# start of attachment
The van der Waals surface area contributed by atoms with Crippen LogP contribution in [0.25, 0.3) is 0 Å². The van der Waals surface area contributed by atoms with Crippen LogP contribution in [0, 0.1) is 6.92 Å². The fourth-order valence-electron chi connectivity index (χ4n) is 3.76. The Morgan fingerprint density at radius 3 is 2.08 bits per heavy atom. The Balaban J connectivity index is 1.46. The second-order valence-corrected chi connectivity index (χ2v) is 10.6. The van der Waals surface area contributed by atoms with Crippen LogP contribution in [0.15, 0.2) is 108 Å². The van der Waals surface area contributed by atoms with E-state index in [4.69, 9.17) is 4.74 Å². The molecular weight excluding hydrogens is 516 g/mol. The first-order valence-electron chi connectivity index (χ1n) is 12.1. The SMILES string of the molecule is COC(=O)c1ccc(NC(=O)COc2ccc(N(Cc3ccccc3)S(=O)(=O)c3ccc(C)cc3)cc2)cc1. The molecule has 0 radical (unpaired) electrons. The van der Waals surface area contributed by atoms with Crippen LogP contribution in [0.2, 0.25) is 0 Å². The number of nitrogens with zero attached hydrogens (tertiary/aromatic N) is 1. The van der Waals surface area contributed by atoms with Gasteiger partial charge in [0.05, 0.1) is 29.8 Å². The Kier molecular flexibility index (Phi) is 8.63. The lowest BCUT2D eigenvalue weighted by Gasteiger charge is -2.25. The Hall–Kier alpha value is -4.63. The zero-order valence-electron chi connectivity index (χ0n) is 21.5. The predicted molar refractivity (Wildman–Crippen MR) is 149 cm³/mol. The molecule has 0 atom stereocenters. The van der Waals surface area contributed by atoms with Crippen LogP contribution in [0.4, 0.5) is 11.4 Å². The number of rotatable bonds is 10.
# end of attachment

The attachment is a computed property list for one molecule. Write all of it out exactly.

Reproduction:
The van der Waals surface area contributed by atoms with Crippen LogP contribution in [0.25, 0.3) is 0 Å². The van der Waals surface area contributed by atoms with Crippen LogP contribution in [0, 0.1) is 6.92 Å². The fourth-order valence-electron chi connectivity index (χ4n) is 3.76. The Morgan fingerprint density at radius 3 is 2.08 bits per heavy atom. The Balaban J connectivity index is 1.46. The second-order valence-corrected chi connectivity index (χ2v) is 10.6. The van der Waals surface area contributed by atoms with Crippen LogP contribution in [0.15, 0.2) is 108 Å². The van der Waals surface area contributed by atoms with E-state index in [4.69, 9.17) is 4.74 Å². The molecular weight excluding hydrogens is 516 g/mol. The first-order valence-electron chi connectivity index (χ1n) is 12.1. The SMILES string of the molecule is COC(=O)c1ccc(NC(=O)COc2ccc(N(Cc3ccccc3)S(=O)(=O)c3ccc(C)cc3)cc2)cc1. The molecule has 0 radical (unpaired) electrons. The van der Waals surface area contributed by atoms with Crippen LogP contribution in [0.2, 0.25) is 0 Å². The number of nitrogens with zero attached hydrogens (tertiary/aromatic N) is 1. The van der Waals surface area contributed by atoms with Gasteiger partial charge in [0.05, 0.1) is 29.8 Å². The Kier molecular flexibility index (Phi) is 8.63. The lowest BCUT2D eigenvalue weighted by Gasteiger charge is -2.25. The Hall–Kier alpha value is -4.63. The zero-order valence-electron chi connectivity index (χ0n) is 21.5. The predicted molar refractivity (Wildman–Crippen MR) is 149 cm³/mol. The molecule has 0 atom stereocenters. The van der Waals surface area contributed by atoms with Crippen LogP contribution in [0.4, 0.5) is 11.4 Å². The number of rotatable bonds is 10.